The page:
Known for his two-decade-long stand as the saxophonist in James Brown’s band, Parker is one of funk’s most definitive horn blowers. When Brown yelled out, “Come on Maceo! Blow your horn!,” Parker did not disappoint.

Audiences may have a new-found appreciation for his upbeat outlook in these uncertain times.

“I really enjoy entertaining,” Parker told Pollstar, “but it means more to me now because I can say that, hopefully, through the music, through the show, through the performance, I can also try to promote love and peace and harmony and togetherness, try to uplift people and give them something to feel good about.”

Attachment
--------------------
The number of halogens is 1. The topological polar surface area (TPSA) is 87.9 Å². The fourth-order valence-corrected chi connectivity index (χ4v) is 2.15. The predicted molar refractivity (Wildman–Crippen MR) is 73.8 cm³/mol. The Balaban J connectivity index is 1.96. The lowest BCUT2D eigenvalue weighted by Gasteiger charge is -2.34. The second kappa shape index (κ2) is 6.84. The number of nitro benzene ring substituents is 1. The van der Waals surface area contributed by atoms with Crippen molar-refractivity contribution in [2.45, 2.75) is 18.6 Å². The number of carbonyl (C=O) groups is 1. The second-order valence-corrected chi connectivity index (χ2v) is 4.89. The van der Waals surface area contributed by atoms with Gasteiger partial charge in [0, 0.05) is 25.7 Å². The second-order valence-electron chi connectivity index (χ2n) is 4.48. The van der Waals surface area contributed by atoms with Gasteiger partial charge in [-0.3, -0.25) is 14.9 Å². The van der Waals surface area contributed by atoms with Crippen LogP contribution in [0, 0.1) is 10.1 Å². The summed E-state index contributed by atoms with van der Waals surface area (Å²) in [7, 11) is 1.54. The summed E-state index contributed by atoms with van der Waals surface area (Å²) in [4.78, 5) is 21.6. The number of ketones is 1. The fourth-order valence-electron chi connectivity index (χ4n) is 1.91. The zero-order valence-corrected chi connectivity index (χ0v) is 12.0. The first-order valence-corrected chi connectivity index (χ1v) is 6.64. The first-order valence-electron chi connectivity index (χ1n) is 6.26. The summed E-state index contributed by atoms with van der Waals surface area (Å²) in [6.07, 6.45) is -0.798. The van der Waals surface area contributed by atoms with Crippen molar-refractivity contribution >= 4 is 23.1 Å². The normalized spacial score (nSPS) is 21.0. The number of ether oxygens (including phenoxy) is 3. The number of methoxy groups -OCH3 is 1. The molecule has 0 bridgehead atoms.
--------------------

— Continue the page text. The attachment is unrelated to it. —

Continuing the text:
In his 30-plus year career, he has been a driving force within the funk movement, always at the forefront of the scene. He’s developed a style distinctly his own and is revered for it.

Recent years have found Parker touring with an eclectic mix of artists. In 1999, he joined DIY queen Ani DiFranco for a summer of shows and opened a few nights for the Dave Matthews Band prior to that.

Typically, Parker headlines more than 200 performances a year worldwide, spreading the funk and making the audience sweat. Whether he’s playing Dusseldorf or D.C., when Maceo’s in the house, everybody dances.

“Somebody will say, ‘Everybody move from side to side,’ like I do from time to time, or, ‘Shake everything you got.’ I think that we as humans need this,” Parker said.